Posted: 8:29 p.m. Friday, Sept. 13, 2013

Ch. 2 investigates complaints of availability of information for uninsured

By Lori Geary

ATLANTA —

Less than three weeks from now, uninsured Georgians will be able to sign up for health insurance under the Affordable Care Act, known as Obamacare.

Georgia leaders left it up to the federal government to set up a health insurance exchange that will go online Oct. 1 at www.healthcare.gov.

Channel 2's Lori Geary looked into complaints from some folks who say Georgia leaders are doing very little to help Georgians get information on the complicated new law.

Health policy experts tell Geary there are between 300,000 and 600,000 Georgians who could qualify for health care subsidies under Obamacare.

According to Families USA, a single person can qualify for a subsidy if he/she makes between $11,490 and $45,960. For a family of four, income must be between $23,550 and $94,200 to qualify. There will be four levels of health care coverage packages: bronze, silver, gold and platinum.

Many Democrats accuse Republican leaders in Georgia of failing to inform all Georgians about the options that will be available to sign up for on Oct. 1.

"Let them know they need to be doing their jobs for Georgia, not partisan political posturing," state Sen. Nan Orrock, D-Atlanta, said at a rally Thursday outside Republican Insurance Commissioner Ralph Hudgens' office.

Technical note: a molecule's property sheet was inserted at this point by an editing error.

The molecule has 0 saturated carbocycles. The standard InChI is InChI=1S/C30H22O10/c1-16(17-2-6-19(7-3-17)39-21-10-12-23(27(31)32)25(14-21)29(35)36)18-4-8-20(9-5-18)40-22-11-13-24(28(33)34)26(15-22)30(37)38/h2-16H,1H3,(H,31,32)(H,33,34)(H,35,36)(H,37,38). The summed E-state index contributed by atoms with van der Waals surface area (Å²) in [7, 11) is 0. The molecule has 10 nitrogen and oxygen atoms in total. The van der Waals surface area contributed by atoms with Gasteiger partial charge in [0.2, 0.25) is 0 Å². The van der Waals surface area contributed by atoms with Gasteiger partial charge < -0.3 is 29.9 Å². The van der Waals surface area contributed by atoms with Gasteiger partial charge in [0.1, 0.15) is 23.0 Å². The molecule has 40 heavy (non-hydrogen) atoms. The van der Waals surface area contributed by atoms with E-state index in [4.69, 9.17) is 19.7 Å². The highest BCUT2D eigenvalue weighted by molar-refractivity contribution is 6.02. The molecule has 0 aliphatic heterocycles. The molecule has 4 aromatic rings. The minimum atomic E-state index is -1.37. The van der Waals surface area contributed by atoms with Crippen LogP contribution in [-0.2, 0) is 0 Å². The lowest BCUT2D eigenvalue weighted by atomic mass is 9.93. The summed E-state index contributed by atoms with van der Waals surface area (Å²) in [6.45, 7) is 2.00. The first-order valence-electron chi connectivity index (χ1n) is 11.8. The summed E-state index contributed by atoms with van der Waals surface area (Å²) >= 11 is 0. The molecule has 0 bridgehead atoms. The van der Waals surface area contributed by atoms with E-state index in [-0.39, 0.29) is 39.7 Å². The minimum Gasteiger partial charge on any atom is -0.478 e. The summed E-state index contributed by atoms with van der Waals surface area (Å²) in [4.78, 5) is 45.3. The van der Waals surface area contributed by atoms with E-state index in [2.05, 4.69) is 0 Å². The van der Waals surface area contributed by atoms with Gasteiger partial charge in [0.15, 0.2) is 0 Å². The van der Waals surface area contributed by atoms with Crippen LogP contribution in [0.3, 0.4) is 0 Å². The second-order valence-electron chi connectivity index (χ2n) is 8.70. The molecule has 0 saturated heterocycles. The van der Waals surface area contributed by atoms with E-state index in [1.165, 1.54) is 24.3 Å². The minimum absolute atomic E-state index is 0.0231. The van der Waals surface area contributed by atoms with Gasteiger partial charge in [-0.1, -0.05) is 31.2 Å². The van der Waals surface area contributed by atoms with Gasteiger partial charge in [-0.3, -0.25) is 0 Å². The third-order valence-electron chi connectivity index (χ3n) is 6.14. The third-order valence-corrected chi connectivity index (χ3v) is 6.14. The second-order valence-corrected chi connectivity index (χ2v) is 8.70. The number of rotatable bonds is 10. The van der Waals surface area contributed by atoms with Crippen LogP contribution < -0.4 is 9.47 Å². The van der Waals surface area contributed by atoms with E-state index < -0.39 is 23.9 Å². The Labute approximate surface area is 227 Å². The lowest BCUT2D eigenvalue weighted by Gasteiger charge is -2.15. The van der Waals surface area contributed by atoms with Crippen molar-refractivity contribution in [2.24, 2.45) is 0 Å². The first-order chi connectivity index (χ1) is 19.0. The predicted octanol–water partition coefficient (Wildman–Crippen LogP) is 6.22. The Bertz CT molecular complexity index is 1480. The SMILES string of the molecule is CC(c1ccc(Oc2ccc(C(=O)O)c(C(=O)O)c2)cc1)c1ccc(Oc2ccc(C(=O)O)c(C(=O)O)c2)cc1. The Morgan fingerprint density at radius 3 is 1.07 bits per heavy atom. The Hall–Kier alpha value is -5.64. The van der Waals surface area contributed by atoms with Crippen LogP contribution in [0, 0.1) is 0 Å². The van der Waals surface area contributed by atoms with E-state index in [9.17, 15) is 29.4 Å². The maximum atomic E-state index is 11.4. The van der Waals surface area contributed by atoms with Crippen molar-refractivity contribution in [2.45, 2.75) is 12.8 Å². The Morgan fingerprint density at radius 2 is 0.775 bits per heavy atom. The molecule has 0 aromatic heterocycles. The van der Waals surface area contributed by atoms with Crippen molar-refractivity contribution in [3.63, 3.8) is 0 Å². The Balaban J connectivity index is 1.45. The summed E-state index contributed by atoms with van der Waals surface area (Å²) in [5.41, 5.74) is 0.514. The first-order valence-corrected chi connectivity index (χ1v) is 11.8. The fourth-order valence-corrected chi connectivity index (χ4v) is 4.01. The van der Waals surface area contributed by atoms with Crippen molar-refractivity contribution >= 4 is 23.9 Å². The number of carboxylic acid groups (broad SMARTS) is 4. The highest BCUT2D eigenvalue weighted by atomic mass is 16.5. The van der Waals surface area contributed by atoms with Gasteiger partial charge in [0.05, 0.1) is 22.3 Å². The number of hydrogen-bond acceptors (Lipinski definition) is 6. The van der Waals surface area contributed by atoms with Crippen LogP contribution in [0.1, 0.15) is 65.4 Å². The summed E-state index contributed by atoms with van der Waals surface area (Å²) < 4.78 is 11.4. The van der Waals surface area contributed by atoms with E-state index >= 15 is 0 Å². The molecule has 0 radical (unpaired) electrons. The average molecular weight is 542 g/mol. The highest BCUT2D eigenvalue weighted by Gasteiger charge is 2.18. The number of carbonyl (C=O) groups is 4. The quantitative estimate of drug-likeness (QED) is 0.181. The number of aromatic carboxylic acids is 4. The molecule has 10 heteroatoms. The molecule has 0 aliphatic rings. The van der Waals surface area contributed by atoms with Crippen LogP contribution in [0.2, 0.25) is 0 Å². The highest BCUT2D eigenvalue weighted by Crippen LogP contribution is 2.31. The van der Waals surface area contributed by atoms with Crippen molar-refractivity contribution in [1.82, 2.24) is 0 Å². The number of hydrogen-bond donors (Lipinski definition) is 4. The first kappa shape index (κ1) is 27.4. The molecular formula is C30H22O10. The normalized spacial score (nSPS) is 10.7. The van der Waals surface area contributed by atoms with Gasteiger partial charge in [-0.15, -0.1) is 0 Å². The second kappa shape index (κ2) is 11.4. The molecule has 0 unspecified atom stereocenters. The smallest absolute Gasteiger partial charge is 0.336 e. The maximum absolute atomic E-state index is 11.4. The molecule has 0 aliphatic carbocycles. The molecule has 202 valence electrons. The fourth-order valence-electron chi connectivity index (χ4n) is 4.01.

Hudgens said he plans to be an obstructionist when it comes to Obamacare at a recent forum in Floyd County.

Geary tried to get an interview with Hudgens on the issue but a spokesman for his office said he was traveling for the day and they were directing everyone with questions about Obamacare to the federal website.

But when Geary looked on the State Insurance Commissioner's website, she couldn't find that information anywhere. She did find it easily available on other states' websites.

On South Carolina's Department of Insurance website, the information was front and center. It was also on the home pages of Florida's and Alabama's Department of Health Insurance websites.

Professor Bill Custer, who is a health administration professor at Georgia State University, says the state insurance website is normally the place you would find this kind of information, but not in Georgia.

Custer is perhaps one of the few Americans who have read the entire law, which is more than 2,000 pages long. Custer adds, "Most states have started to provide consumers with information to help them get registered, making decisions or being aware of the actual choices. Georgia has not done that at all."

Custer says, though, there's no reason to panic because the exchanges will be open for sign-ups on Oct. 1.

Two agencies here in Georgia have received more than $3 million in grants to train so-called navigators who can guide people through the sign-up process.

One is Structured Employment Economic Development Corp., known as Seedco. It's a national organization helping low-income households since 1987. The other is the University of  Georgia, whose College of Family and Consumer Sciences and Cooperative Extension Service will provide navigators in several offices outside Metro Atlanta.

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